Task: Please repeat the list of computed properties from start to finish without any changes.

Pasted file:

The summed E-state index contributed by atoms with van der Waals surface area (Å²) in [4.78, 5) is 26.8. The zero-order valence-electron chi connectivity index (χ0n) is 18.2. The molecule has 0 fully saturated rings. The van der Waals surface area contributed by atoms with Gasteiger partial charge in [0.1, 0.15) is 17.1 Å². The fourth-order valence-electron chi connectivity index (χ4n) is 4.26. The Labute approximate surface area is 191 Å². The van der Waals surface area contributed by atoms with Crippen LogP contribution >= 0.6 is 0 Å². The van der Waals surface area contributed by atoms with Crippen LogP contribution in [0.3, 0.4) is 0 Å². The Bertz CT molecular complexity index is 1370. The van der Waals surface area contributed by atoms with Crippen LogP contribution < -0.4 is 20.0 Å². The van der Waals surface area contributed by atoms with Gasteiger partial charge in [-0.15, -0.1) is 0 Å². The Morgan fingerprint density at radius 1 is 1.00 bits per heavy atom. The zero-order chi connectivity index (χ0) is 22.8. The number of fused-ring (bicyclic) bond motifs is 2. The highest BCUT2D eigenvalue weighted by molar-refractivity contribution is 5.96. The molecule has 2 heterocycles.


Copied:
The summed E-state index contributed by atoms with van der Waals surface area (Å²) in [4.78, 5) is 26.8. The zero-order valence-electron chi connectivity index (χ0n) is 18.2. The molecule has 0 fully saturated rings. The van der Waals surface area contributed by atoms with Gasteiger partial charge in [0.1, 0.15) is 17.1 Å². The fourth-order valence-electron chi connectivity index (χ4n) is 4.26. The Labute approximate surface area is 191 Å². The van der Waals surface area contributed by atoms with Crippen LogP contribution >= 0.6 is 0 Å². The van der Waals surface area contributed by atoms with Crippen LogP contribution in [0.3, 0.4) is 0 Å². The Bertz CT molecular complexity index is 1370. The van der Waals surface area contributed by atoms with Crippen LogP contribution < -0.4 is 20.0 Å². The van der Waals surface area contributed by atoms with Gasteiger partial charge in [-0.15, -0.1) is 0 Å². The Morgan fingerprint density at radius 1 is 1.00 bits per heavy atom. The zero-order chi connectivity index (χ0) is 22.8. The number of fused-ring (bicyclic) bond motifs is 2. The highest BCUT2D eigenvalue weighted by molar-refractivity contribution is 5.96. The molecule has 2 heterocycles.